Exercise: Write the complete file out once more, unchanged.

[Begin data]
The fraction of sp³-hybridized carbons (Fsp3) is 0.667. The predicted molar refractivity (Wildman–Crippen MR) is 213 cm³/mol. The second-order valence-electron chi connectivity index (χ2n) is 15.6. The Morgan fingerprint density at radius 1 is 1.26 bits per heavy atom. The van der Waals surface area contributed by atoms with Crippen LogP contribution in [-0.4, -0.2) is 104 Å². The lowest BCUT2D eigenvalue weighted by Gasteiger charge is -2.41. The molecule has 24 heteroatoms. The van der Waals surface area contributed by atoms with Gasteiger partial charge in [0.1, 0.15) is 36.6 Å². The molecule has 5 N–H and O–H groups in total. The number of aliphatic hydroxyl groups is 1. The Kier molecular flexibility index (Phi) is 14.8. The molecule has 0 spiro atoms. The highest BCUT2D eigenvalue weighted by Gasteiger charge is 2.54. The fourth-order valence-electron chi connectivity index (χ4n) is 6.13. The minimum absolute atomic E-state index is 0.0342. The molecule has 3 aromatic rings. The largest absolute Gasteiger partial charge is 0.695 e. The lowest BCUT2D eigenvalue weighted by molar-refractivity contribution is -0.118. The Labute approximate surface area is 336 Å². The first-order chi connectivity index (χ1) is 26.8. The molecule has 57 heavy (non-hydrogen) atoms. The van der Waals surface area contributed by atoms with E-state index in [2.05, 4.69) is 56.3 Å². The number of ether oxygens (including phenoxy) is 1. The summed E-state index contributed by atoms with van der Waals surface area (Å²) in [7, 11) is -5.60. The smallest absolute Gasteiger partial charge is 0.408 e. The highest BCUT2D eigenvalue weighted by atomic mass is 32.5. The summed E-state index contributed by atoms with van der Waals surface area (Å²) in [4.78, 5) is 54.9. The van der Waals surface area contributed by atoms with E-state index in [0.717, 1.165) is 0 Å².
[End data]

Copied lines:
The fraction of sp³-hybridized carbons (Fsp3) is 0.667. The predicted molar refractivity (Wildman–Crippen MR) is 213 cm³/mol. The second-order valence-electron chi connectivity index (χ2n) is 15.6. The Morgan fingerprint density at radius 1 is 1.26 bits per heavy atom. The van der Waals surface area contributed by atoms with Crippen LogP contribution in [-0.4, -0.2) is 104 Å². The lowest BCUT2D eigenvalue weighted by Gasteiger charge is -2.41. The molecule has 24 heteroatoms. The van der Waals surface area contributed by atoms with Gasteiger partial charge in [0.1, 0.15) is 36.6 Å². The molecule has 5 N–H and O–H groups in total. The number of aliphatic hydroxyl groups is 1. The Kier molecular flexibility index (Phi) is 14.8. The molecule has 0 spiro atoms. The highest BCUT2D eigenvalue weighted by Gasteiger charge is 2.54. The fourth-order valence-electron chi connectivity index (χ4n) is 6.13. The minimum absolute atomic E-state index is 0.0342. The molecule has 3 aromatic rings. The largest absolute Gasteiger partial charge is 0.695 e. The lowest BCUT2D eigenvalue weighted by molar-refractivity contribution is -0.118. The Labute approximate surface area is 336 Å². The first-order chi connectivity index (χ1) is 26.8. The molecule has 57 heavy (non-hydrogen) atoms. The van der Waals surface area contributed by atoms with E-state index in [2.05, 4.69) is 56.3 Å². The number of ether oxygens (including phenoxy) is 1. The summed E-state index contributed by atoms with van der Waals surface area (Å²) in [7, 11) is -5.60. The smallest absolute Gasteiger partial charge is 0.408 e. The highest BCUT2D eigenvalue weighted by atomic mass is 32.5. The summed E-state index contributed by atoms with van der Waals surface area (Å²) in [4.78, 5) is 54.9. The van der Waals surface area contributed by atoms with E-state index in [0.717, 1.165) is 0 Å².